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I didn;t say I never use a dictionary. However, I don't regard dictionaries a the be-all and end-all defning law-books of language. Languages evolve faster than dictionaried do, if you really haven;t noticed.

Oh, we've noticed, all right. It's just that when you undertake a usage without checking the dictionary or otherwise knowing whether it's idiomatic, you run a serious risk of screwing up. Of course, we all screw up. The real vice is getting defensive and refusing to either justify the usage or admit the error. But no one posting to this thread would ever do such a thing, not even one-note visitors.
Anyway, there seem to be too many ignorant idiots in this group for me, so I'm out of here.

If that's your standard you must spend a lot of time leaving places.
Thanks again to the folks who offered genuine intelligent help.

You found such people and yet you're leaving. You really are fussy.
I assume the foregoing qualifies me as one of the "many ignorant idiots."(1)
(1) How many idiots qualify as knowledgeable?

Liebs
The way I used the word is quite commonplace, as ... not, I don't know. I can't be bothered to look!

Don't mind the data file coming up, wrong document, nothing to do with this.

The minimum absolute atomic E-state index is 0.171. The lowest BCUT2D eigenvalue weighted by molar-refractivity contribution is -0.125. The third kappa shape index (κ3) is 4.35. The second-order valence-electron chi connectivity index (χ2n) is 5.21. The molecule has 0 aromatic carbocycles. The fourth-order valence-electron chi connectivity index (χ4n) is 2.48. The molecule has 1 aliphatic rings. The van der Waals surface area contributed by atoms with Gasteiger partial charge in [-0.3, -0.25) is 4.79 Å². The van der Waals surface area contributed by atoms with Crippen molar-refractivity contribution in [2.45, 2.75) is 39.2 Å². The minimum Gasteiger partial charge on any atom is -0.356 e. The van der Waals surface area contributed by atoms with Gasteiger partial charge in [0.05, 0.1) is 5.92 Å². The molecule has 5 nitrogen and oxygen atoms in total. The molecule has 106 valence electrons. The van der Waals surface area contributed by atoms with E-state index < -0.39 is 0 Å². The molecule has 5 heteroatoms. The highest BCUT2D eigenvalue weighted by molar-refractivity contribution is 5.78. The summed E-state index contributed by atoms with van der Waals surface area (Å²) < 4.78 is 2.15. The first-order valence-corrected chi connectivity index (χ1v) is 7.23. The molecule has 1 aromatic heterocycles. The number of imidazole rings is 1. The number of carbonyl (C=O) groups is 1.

Luke, I suggest that using words in a way that is normal to the widest possible readership might be more important than the issue of American/British spelling differences.

A brief search of Google (first 100 hits for "avail it" and for "avail the"),
besides turning up a lot of accidental conjunctions like "avail. The" and "to no avail, it", does turn up a non-reflexive, transitive use that is new to me (i.e. not as in "artifices will not avail the sinner in the day of judgement", of which there was a certain amount).

In this use, the word means "gain access to", "take advantage of", as in "avail this opportunity", avail the benefits". At least this looks like some kind of defensible back-formation from "available".

Didn't find anything like your version, though. CDB
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2) Write out the name of the element "Al" to determine which spelling system to use.

Why that example in particular? It would certainly be a poor diagnostic for standard Canadian spellings; it's one of the ... nouns "curb", "jail", and "tire", with some of the "draft(-)" words, are the only others I can think of offhand.

It was the only word that I could think of that would convey the concept without giving a hint of which I might prefer. Your words are excellent, but by just spelling them, you show a preference.
GFH
(some comment and attribution snipped)
No dount you (Mike or Daniel) can tell us all a shorter word that has the same meaning... If not, I'll happily continue to make good use of the word "avail".

Well, it's not very good use of 'avail' because it's going to make half your readers choke on their cornflakes ...
In that original context:
... the article in question is a self-published thing that I avail to my clients via the web and in hard-copy form.

"avail" is being used quite unusually. One would normally say that your clients avail themselves of the content, or that you make it available to them, or possibly that you avail your clients with the article though that last smacks of archaism, to me.